6. Every Dollar Budget App
Every Dollar is an online budgeting tool that comes from the infamous Dave Ramsey, a well known and respected guru in the pay off debt space who coined the “Baby Steps” approach to paying off debt!
The app comes with several categories:
You’ll need to input every single expense into each category, and if you want all of them to sync with your financial accounts you need to get the paid version.
Dave Ramsey’s Baby Steps are integrated into the app. So if you're someone looking to pay off debt, this is a great app to consider as an alternative to Mint.com
When you save your first $200, you’ll see you’re on the path to Baby Step 1 (save $1,000 for emergencies). This goes on for the following 6 Baby Steps.
7. Pocket Smith
PocketSmith tracks all your expenses and allows you to budget all on one app.
They have a nifty feature that lets you see your future finances (up to 30 years!), and you can easily find and see all your previous transactions through their search engine.
PocketSmith is great for flexible budgeting: all your transactions sync automatically with the app, the budget calendar makes it easy to forecast and plan, and it even handles several currencies. On the dashboard, you’re able to see your income, expenses and net worth. You can easily import your data from Mint to get started.
How much does PocketSmith cost?
PocketSmith has a free version to manually import transactions. With the premium version ($9.95 per month), all importing is automatic, you get 10 accounts and unlimited budgeting.
They also have the Super account ($19.95 per month) which gets you 30 years of projections as well as unlimited accounts.
Quicken is a software to help you manage your finances.
It’s got an entire range of incredibly useful tools – people have been using it for businesses too. You can easily see your entire financial position in one place.
Quicken tracks your spending as well as your bills and investments, and they even calculate your home value through Zillow. The Starter Edition is $30 and you can easily download it onto your computer or cellphone.
However, with so many free options, though Quicken might be an original financial pioneer for managing money, Mint was the alternative to Quicken in most cases!
9. Try Trim
Similar to Truebill, Trim is also a budgeting and “Trimming” app that helps you negotiate your reoccurring bills and subscriptions, hence the name Trim.
I personally used Trim to start the year off and was able to save immensely on my auto and home insurance. However, Trim doesn't just help you save, it's a do it all app that also includes similar syncing and budgeting features as Mint.com, YNAB, and Every Dollar.
10. Look into Tiller Money
If you're like me and you really enjoy Google Spreadsheets, then Tiller Money might be your favorite alternative to using the Mint app!
Tiller has tons of templates for just about anything (Small Business, Freelance, general personal finance)! How Tiller Money Works:
- Similar to all the other apps we have discussed, with Tiller you link your accounts
- Everything is automatically uploaded into Google Sheets
- You can spreadsheet out and track all of your spending, finances, and just about everything money related
Costs = $4.92 a month or $59 a year!
11. Use Pen & Paper
Another option to stay off the technology is a good old fashioned pen and paper. If you’re new to budgeting, you may want to start with the pen and paper budget.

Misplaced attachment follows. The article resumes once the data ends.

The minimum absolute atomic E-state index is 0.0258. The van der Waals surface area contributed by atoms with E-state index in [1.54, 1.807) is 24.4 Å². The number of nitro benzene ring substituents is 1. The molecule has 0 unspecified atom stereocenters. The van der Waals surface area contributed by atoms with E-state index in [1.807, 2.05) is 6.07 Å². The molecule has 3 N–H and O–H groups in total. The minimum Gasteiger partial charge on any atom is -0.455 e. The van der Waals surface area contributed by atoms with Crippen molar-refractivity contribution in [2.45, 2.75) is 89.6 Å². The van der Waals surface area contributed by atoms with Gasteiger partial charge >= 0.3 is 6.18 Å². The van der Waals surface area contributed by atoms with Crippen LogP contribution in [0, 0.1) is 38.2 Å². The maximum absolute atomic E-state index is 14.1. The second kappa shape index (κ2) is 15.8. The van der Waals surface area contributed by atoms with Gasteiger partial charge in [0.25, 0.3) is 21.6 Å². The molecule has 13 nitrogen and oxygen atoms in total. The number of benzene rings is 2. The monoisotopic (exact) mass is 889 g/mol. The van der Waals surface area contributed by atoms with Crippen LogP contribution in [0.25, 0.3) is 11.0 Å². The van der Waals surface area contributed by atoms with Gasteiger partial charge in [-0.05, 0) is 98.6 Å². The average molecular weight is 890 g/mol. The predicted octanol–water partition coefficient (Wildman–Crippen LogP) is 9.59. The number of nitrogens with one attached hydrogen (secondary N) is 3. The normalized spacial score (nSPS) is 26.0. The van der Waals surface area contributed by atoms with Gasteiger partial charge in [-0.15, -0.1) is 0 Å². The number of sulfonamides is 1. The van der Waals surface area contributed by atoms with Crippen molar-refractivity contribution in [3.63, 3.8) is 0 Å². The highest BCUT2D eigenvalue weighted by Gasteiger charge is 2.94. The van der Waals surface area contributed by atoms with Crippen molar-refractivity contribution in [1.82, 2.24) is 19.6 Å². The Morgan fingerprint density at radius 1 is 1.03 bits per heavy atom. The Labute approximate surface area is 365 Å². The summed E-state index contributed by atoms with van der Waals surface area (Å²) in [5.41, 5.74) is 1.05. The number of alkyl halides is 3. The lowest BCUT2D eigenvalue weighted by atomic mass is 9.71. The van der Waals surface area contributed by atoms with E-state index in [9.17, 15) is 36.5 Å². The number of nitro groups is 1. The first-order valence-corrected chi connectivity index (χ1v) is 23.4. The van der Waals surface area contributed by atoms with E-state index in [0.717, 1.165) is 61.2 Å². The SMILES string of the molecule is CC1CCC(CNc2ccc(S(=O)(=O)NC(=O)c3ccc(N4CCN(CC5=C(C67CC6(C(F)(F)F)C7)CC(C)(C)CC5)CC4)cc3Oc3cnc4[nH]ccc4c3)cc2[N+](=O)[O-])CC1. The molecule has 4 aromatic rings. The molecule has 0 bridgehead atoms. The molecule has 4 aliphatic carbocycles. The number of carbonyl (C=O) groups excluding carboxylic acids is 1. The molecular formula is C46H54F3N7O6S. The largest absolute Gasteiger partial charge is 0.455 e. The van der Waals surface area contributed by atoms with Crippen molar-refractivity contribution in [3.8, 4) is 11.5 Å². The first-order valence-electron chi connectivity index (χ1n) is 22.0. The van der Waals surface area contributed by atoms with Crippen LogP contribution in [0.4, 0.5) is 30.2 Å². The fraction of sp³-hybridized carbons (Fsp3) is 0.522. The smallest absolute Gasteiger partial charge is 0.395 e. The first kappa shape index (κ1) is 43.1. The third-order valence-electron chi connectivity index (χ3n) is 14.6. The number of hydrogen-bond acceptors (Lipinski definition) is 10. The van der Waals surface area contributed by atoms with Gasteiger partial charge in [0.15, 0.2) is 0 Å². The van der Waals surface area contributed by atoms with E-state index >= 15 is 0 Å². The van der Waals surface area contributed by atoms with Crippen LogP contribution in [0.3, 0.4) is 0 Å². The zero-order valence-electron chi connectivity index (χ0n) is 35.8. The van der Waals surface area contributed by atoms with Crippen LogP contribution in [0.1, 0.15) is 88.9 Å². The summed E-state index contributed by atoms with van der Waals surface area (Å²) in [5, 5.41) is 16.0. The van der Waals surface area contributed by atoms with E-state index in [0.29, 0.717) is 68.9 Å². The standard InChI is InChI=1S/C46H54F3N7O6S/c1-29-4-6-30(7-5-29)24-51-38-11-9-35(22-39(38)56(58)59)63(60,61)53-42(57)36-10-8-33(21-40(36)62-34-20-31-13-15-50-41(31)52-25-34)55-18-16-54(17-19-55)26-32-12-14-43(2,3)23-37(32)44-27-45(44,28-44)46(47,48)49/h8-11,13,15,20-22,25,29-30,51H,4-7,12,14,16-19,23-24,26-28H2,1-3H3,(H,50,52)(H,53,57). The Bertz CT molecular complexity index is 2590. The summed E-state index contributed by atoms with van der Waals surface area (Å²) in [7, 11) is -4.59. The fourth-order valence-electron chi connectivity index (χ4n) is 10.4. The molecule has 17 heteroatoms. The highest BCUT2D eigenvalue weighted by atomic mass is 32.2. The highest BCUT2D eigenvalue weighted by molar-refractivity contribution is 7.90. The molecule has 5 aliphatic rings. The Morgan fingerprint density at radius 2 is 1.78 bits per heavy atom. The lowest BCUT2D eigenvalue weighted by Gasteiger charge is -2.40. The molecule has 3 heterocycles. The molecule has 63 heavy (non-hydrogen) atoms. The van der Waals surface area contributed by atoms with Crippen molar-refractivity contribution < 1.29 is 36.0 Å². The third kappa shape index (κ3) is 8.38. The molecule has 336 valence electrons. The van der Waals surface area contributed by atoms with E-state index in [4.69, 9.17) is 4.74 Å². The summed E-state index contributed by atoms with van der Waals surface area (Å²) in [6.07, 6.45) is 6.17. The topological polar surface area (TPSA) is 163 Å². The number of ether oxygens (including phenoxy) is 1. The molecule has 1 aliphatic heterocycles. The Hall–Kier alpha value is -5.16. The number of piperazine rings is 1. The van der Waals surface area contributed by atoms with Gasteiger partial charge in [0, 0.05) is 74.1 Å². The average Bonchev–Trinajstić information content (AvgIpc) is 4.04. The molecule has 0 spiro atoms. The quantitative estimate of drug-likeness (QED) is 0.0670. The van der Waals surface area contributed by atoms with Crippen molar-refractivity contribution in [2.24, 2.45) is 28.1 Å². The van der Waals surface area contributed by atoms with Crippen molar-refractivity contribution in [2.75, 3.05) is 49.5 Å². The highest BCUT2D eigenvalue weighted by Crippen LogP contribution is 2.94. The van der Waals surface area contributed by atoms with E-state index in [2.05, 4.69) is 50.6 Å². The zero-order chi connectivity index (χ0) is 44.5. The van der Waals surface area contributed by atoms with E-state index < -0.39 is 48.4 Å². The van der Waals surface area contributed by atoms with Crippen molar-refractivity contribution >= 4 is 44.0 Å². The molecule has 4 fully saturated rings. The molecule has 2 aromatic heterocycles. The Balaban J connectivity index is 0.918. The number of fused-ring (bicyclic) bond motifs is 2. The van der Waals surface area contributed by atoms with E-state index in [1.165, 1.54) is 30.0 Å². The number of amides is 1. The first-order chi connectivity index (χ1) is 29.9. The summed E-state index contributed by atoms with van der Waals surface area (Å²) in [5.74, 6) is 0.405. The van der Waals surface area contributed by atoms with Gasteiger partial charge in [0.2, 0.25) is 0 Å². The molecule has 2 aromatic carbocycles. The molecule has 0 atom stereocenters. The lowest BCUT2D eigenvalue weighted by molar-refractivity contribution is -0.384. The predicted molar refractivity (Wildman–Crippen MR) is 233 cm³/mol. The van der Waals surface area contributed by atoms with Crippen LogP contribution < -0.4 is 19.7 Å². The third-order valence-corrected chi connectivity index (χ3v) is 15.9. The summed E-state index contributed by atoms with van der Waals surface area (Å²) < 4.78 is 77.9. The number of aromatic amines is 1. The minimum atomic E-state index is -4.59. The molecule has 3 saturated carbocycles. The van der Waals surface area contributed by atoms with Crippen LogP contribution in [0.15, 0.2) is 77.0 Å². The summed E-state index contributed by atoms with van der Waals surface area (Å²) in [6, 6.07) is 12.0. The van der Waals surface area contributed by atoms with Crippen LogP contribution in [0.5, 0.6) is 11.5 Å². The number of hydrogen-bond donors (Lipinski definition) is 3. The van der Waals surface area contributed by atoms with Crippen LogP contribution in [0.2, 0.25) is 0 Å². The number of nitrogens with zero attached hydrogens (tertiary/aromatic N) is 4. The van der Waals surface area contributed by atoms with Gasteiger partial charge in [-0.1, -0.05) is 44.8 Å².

The classic pen and paper type of budget is very simple: you just need a pen, paper, and a calculator, and it’s free!
On top of that, if you make the effort to record your transactions every day, it forces you to pay attention to what you’re spending.
What’s the best way to get started? Start by writing down your monthly income, make a list of all your expenses such as groceries, travel and fun. You don’t want your expenses to exceed your income (duh).
After that, make two columns – on the left you’ve got all your different categories, and on the right, you’ll be writing down every transaction throughout the month.
Set aside sometime every day to record your transactions. Then, at the end of the month, add up every category and see how it goes compared to the initial plan you set out.
12. Other Financial Apps Your Banks Offer
Every app and tool depends on your personal situation.
For this reason, it’s worth trying out different financial tools as alternatives to Mint to see what fits you best. Other financial apps that may work for you include:
- CountAbout: A budgeting app that syncs all bank accounts and builds a financial plan for you
- Charlie: an app that helps you limit your spending
- Albert: a financial service that offers expert financial guidance from your phone.
- Your Banks App: Many banks are getting smart and including budgeting software within their mobile apps! For example, Bank of America has a budgeting and tracking system with their accounts!
13. Checkout Savology
I recently wrote a complete review of a new fin-tech platform called Savology.
In a nutshell, Savology is a do it all financial planning platform that allows users to not just budget and tracks their money, but plan their future based on Savologies recommendations!
- A financial report card
- Financial action steps
- Financial literacy modules
- Constant updates for the better!
Savology is partnered with Money Life Wax, so be sure to check them out here!
Final Word on Mint Alternatives:
When it comes to finding the best budgeting app or Mint alternatives if you're looking for an upgrade, there are plenty of options.
With the fin-tech industry growing by leaps and bounds every single year, in the future, there will be more and more budgeting apps to navigate and look into.
So what is the verdict when it comes to finding mint alternatives?
There is no perfect answer! The best budgeting app or strategy is whatever helps you stick to your budget and meet your financial goals!
Try a few of these different apps and budgeting ideas, figure out what works, and go crush budgeting!
Josh writes about ways to make money, pay off debt, and improve yourself. After paying off $300,000 in student loans with his wife in less than five years, Josh started Money Life Wax and has been featured on Forbes, Business Insider, Huffington Post, and more! In addition to being a life-long entrepreneur, Josh and his wife enjoy spending time with their chocolate lab named Morgan, working out, being outside, traveling, and helping others with their finances! I got serious with money when I used Personal Capital to track my finances.